Among the documents discovered by those solicitors was a letter from a forensic scientist, Gerry Murray, which stated: “On 19/06/03 at 15.00 hours I met Detective Chief Inspector Derek Williamson PSNI, Ardmore, Newry, at FSNI [Forensic Service] to discuss my statement of 8/4/03 in relation to case number 4891/02. Detective Chief Inspector Derek Williamson requested that I prepare a modified statement, omitting a number of sections from the original statement. He provided me with a copy of my original statement with the relevant sections highlighted.”
Despite clearly seeking to intimidate a forensic scientist into making changes to an evidential statement which would be later used in court, no disciplinary or other action was ever taken against Williamson.
On the contrary, Williamson has since been promoted and is now the detective chief superintendent in charge of the PSNI’s Serious Crime Branch. One of the investigations which Derek Williamson now leads is that into the attack on Masserene British army barracks in March – where the presence of low copy DNA appears to be central to the continued internment by remand of those charged.
Between December 21 2007 and January 14 2008, the Crown Prosecution Service [CPS] in the Six Counties conducted what was announced as a ‘precautionary internal review’ of current cases involving the use of low copy DNA analysis. Despite a mountain of evidence to the contrary, a CPS spokesperson unsurprisingly later claimed the review did not find anything “to suggest that any current problems exist” with low copy number DNA profiling and that it would remain available as potentially admissible evidence.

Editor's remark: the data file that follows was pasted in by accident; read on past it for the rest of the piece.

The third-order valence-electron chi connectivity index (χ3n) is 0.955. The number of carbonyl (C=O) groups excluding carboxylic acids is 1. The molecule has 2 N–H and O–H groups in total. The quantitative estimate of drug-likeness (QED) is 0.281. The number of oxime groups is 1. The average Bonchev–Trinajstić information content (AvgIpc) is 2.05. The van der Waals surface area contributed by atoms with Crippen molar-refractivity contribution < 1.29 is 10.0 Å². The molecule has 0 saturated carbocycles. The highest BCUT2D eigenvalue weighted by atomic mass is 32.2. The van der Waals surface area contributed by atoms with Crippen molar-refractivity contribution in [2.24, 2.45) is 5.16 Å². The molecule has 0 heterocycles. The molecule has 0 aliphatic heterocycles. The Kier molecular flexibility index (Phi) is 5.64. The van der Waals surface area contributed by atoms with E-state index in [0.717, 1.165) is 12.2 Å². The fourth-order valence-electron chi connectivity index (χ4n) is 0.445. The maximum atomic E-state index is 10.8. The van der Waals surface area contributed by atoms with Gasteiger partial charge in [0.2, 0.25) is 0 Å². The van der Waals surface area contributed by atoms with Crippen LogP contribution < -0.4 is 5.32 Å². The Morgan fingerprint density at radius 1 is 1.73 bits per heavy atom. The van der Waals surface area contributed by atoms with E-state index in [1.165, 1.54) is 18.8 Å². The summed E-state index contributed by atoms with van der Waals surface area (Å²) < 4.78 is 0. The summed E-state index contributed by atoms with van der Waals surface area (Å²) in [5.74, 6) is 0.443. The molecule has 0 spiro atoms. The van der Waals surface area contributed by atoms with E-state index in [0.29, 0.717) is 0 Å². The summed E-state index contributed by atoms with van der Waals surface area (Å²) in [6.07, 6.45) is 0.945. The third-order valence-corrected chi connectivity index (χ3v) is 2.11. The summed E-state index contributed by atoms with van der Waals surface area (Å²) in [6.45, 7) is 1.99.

A number of other existing cases involving low copy DNA, which amount to internment by remand, are also due to be contested.
That such practices are still used by the forces of the British state in Ireland clearly shows that British rule in Ireland can only be maintained by coercion, defamation, slander and the denial of the most basic civil and human rights.
The CPS and the PSNI have both colluded in falsifying cases against republicans in the Six Counties. Were it not for the diligence of their defence teams, those republicans would now be serving lengthy terms of imprisonment because of political policing.
It is highly unlikely that any members of the CPS or any PSNI personnel will ever appear before the courts accused of perverting the course of justice.
One fact which is completely clear is this – the same corrupt political policing practices allied to a pliable political prosecution service, which, 35-years-ago, led to the Birmingham Six spending over 16 years in prison, are still operating today in the Six Counties.
The silence of the two constitutional nationalist parties in the Six Counties in relation to the British state’s efforts to imprison people on the basis of spurious, tampered and altered evidence makes a mockery of those parties same demands for a return of limited policing and justice powers to the Stormont administration.